Second, if you are able to lend to others, do it without expecting to be repaid. If you are repaid, rejoice. If your church has a clothing closet or food bank, donate!
Third, if you employ someone and must let them go due to economic hardships, bless them as much as you can when they leave and pray God will provide for them in the future.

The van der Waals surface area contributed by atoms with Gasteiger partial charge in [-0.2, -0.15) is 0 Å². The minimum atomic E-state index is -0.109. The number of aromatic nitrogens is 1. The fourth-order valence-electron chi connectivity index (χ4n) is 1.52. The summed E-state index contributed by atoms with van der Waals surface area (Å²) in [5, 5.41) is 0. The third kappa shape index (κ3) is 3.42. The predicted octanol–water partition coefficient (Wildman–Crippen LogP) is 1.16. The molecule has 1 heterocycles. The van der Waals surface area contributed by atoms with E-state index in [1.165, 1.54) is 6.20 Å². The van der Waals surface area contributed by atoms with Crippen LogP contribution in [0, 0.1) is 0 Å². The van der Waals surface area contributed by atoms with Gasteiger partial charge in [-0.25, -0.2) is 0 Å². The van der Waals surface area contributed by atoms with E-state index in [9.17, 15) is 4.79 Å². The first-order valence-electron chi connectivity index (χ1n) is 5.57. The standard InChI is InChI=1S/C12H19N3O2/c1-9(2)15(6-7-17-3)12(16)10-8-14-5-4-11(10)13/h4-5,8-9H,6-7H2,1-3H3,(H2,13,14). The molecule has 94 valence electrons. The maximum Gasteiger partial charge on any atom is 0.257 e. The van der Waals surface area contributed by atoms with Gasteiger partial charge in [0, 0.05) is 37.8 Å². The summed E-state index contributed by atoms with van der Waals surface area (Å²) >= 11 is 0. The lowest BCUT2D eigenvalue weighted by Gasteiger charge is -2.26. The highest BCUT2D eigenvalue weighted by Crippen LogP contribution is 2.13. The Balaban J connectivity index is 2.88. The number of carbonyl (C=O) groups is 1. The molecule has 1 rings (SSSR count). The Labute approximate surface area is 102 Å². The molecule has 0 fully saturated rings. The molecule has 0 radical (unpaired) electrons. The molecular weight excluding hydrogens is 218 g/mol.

In Matthew 18, Jesus told a parable to describe the kingdom of heaven when Peter asked how many times he should forgive someone. I think Jesus’ response to Peter gives us a new perspective on the year of release (sh’mittah). Jesus said there was a king who wanted to settle accounts with his servants. Since one was unable to pay him 10,000 talents, his master commanded the man, his wife, his children, and his possessions to be sold in order to pay the debt. The man asked for patience and promised to pay his debt so the man released him and forgave the debt. Unfortunately, that man went on his way and found a fellow servant who owed him a little money compared to the enormous sum he had owed his master. He demanded the money from him but his fellow servant begged for patience and promised to pay him. Instead of showing this man mercy like he’d received from his own master, he threw the man in prison until the debt could be paid. When this man’s master heard about what happened, he was tortured until he could pay the debt that had been previously cancelled. This teaches us the importance of having mercy and showing forgiveness to others. That’s what the year of release (sh’mittah) is all about.